When their phone reminder chimes at 10:50 a.m., Syd Bohuk, who uses they/them pronouns, pulls out a Monday-through-Sunday pill organizer, snaps open the Thursday lid, and swallows the contents. Bohuk is not shy about this, as it has become a normal part of their day. In fact, if someone asks what it is they are taking, Bohuk is happy to share that it is PrEP.
Syd is one of several patients who have gained access to PrEP (Pre-Exposure Prophylaxis) through Positive Link, an HIV/AIDS-focused nonprofit clinic on East Miller Drive, south of downtown Bloomington and based out of IU Health. PrEP is a daily medication that lowers the chances of contracting HIV in individuals with higher risk factors. By protecting the body’s T-cells, a type of white blood cell in the immune system, PrEP can lower the risk of contracting HIV from intercourse by more than 90 percent. (Some people use it to prevent contracting HIV from injection drug usage, which lowers the risk by more than 70 percent, but that is considered an “off-label” use.)
Despite the potential of this medication, according to the U.S. Centers for Disease Control and Prevention, PrEP is reaching only 8 percent of the estimated 1.1 million people nationwide who are potential candidates for PrEP. With this in mind, Positive Link, which opened its new clinic in December 2017, has made it a primary goal to increase awareness of the drug. Through providing this direct service to patients, they hope this will help decrease the spread of HIV in southern Indiana.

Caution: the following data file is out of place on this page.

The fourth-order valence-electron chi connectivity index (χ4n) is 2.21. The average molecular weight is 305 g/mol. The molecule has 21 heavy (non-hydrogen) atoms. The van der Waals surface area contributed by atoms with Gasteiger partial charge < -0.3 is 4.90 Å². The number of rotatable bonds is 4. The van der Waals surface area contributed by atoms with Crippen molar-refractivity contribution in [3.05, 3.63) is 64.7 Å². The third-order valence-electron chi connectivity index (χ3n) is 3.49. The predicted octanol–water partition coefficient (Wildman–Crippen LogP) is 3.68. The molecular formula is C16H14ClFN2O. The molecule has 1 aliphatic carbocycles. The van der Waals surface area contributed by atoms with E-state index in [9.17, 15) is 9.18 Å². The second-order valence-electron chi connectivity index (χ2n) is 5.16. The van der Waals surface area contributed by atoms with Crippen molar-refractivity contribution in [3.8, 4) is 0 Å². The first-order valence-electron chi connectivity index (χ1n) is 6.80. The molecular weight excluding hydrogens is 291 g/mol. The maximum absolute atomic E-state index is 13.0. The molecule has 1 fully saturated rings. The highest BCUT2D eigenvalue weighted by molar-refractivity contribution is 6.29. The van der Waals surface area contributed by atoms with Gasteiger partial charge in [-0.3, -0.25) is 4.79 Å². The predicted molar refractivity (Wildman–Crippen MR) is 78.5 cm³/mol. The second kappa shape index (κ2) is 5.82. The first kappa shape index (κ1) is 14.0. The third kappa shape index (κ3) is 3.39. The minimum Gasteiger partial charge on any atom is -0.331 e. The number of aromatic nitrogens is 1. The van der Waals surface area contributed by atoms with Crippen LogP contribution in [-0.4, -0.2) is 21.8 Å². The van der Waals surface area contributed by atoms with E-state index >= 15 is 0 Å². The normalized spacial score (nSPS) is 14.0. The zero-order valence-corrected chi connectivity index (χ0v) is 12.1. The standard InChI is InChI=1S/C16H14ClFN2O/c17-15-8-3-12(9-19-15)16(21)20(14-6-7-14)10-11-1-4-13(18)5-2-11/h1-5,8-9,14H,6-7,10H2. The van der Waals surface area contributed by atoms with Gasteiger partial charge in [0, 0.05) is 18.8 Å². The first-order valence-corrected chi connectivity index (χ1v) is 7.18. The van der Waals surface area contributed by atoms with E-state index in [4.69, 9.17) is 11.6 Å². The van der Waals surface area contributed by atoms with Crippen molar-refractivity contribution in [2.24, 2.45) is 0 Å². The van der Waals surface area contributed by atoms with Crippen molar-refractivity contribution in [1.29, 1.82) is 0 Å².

PrEP, sold under the brand name Truvada, is a combination of two HIV medicines, tenofovir and emtricitabine. Michael Kukulka, a registered nurse at Positive Link, explains to patients that Truvada has been a part of HIV treatment for several years.
“HIV treatment usually consists of three types of drugs that attack HIV from different angles,” Kukulka says, “and Truvada has been a part of that combination as a reverse-transcriptase inhibitor.”
Although Truvada was approved by the FDA for use as PrEP for HIV-negative people in 2012, Indiana consistently registers between 540 and 620 new HIV diagnoses every year. The Indiana State Department of Health reported that last year 12,635 individuals were living with HIV/AIDS in Indiana, an increase of 8 percent since 2015. As part of raising awareness in the Hoosier State, Positive Link emphasizes the effectiveness and simplicity of taking the medication.
“It is a pill you take once daily. It has minimal side effects and is safe for the body,” explains Kukulka, who views PrEP as instrumental in the prevention of contracting HIV.
Prevention is cheaper than treatment
As the PrEP navigator for Positive Link, Jesse Elkins understands the challenges of healthcare coverage all too well. When Elkins meets with patients, such as Bohuk, he tries to help them understand that gaining access to PrEP is easier than they might expect. “We will discuss some of the barriers in their lives and develop a plan to overcome them,” he says.